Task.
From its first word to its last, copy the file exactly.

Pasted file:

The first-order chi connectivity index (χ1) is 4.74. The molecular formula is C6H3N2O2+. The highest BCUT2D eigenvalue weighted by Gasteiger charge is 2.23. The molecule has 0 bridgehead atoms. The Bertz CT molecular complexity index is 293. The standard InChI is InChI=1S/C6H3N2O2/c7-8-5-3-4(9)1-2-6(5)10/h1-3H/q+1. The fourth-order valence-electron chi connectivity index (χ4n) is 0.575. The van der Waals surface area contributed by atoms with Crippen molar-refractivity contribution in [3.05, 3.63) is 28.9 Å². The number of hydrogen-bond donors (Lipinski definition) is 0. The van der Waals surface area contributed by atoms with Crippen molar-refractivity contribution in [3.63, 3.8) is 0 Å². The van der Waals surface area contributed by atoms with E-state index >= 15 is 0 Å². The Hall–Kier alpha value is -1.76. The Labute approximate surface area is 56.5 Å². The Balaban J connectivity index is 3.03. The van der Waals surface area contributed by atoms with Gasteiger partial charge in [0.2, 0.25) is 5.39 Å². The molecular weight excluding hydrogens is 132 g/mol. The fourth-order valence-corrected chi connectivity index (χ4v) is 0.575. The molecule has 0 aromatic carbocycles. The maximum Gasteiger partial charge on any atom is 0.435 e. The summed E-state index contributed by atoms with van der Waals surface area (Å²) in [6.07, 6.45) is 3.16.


The first-order chi connectivity index (χ1) is 4.74. The molecular formula is C6H3N2O2+. The highest BCUT2D eigenvalue weighted by Gasteiger charge is 2.23. The molecule has 0 bridgehead atoms. The Bertz CT molecular complexity index is 293. The standard InChI is InChI=1S/C6H3N2O2/c7-8-5-3-4(9)1-2-6(5)10/h1-3H/q+1. The fourth-order valence-electron chi connectivity index (χ4n) is 0.575. The van der Waals surface area contributed by atoms with Crippen molar-refractivity contribution in [3.05, 3.63) is 28.9 Å². The number of hydrogen-bond donors (Lipinski definition) is 0. The van der Waals surface area contributed by atoms with Crippen molar-refractivity contribution in [3.63, 3.8) is 0 Å². The van der Waals surface area contributed by atoms with E-state index >= 15 is 0 Å². The Hall–Kier alpha value is -1.76. The Labute approximate surface area is 56.5 Å². The Balaban J connectivity index is 3.03. The van der Waals surface area contributed by atoms with Gasteiger partial charge in [0.2, 0.25) is 5.39 Å². The molecular weight excluding hydrogens is 132 g/mol. The fourth-order valence-corrected chi connectivity index (χ4v) is 0.575. The molecule has 0 aromatic carbocycles. The maximum Gasteiger partial charge on any atom is 0.435 e. The summed E-state index contributed by atoms with van der Waals surface area (Å²) in [6.07, 6.45) is 3.16.